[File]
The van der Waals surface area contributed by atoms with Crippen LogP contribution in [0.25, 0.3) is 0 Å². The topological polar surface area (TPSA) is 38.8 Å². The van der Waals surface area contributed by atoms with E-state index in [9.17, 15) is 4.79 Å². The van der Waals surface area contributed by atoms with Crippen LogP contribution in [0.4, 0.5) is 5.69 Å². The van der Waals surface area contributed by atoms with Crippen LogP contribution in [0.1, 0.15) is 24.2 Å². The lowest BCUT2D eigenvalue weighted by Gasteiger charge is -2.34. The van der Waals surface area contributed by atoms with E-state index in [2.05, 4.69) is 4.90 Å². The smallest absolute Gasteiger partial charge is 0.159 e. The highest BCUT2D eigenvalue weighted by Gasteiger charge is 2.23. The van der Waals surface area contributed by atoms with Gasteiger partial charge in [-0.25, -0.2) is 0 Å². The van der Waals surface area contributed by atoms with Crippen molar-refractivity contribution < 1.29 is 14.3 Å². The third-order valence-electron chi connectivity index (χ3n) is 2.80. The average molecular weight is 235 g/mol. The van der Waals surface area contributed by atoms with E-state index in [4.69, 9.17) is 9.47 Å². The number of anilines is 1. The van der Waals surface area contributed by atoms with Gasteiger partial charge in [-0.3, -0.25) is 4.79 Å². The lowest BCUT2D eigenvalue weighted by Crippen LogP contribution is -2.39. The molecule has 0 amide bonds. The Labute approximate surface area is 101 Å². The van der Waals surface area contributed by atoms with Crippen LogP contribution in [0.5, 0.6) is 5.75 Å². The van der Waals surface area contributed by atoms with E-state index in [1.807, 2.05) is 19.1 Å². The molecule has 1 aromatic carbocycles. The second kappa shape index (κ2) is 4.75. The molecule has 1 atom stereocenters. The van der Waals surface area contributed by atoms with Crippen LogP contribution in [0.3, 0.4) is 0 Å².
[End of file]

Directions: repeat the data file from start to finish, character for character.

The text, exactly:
The van der Waals surface area contributed by atoms with Crippen LogP contribution in [0.25, 0.3) is 0 Å². The topological polar surface area (TPSA) is 38.8 Å². The van der Waals surface area contributed by atoms with E-state index in [9.17, 15) is 4.79 Å². The van der Waals surface area contributed by atoms with Crippen LogP contribution in [0.4, 0.5) is 5.69 Å². The van der Waals surface area contributed by atoms with Crippen LogP contribution in [0.1, 0.15) is 24.2 Å². The lowest BCUT2D eigenvalue weighted by Gasteiger charge is -2.34. The van der Waals surface area contributed by atoms with E-state index in [2.05, 4.69) is 4.90 Å². The smallest absolute Gasteiger partial charge is 0.159 e. The highest BCUT2D eigenvalue weighted by Gasteiger charge is 2.23. The van der Waals surface area contributed by atoms with Gasteiger partial charge in [-0.25, -0.2) is 0 Å². The van der Waals surface area contributed by atoms with Crippen molar-refractivity contribution < 1.29 is 14.3 Å². The third-order valence-electron chi connectivity index (χ3n) is 2.80. The average molecular weight is 235 g/mol. The van der Waals surface area contributed by atoms with E-state index in [4.69, 9.17) is 9.47 Å². The number of anilines is 1. The van der Waals surface area contributed by atoms with Gasteiger partial charge in [-0.3, -0.25) is 4.79 Å². The lowest BCUT2D eigenvalue weighted by Crippen LogP contribution is -2.39. The molecule has 0 amide bonds. The Labute approximate surface area is 101 Å². The van der Waals surface area contributed by atoms with Crippen LogP contribution in [0.5, 0.6) is 5.75 Å². The van der Waals surface area contributed by atoms with E-state index in [1.807, 2.05) is 19.1 Å². The molecule has 1 aromatic carbocycles. The second kappa shape index (κ2) is 4.75. The molecule has 1 atom stereocenters. The van der Waals surface area contributed by atoms with Crippen LogP contribution in [0.3, 0.4) is 0 Å².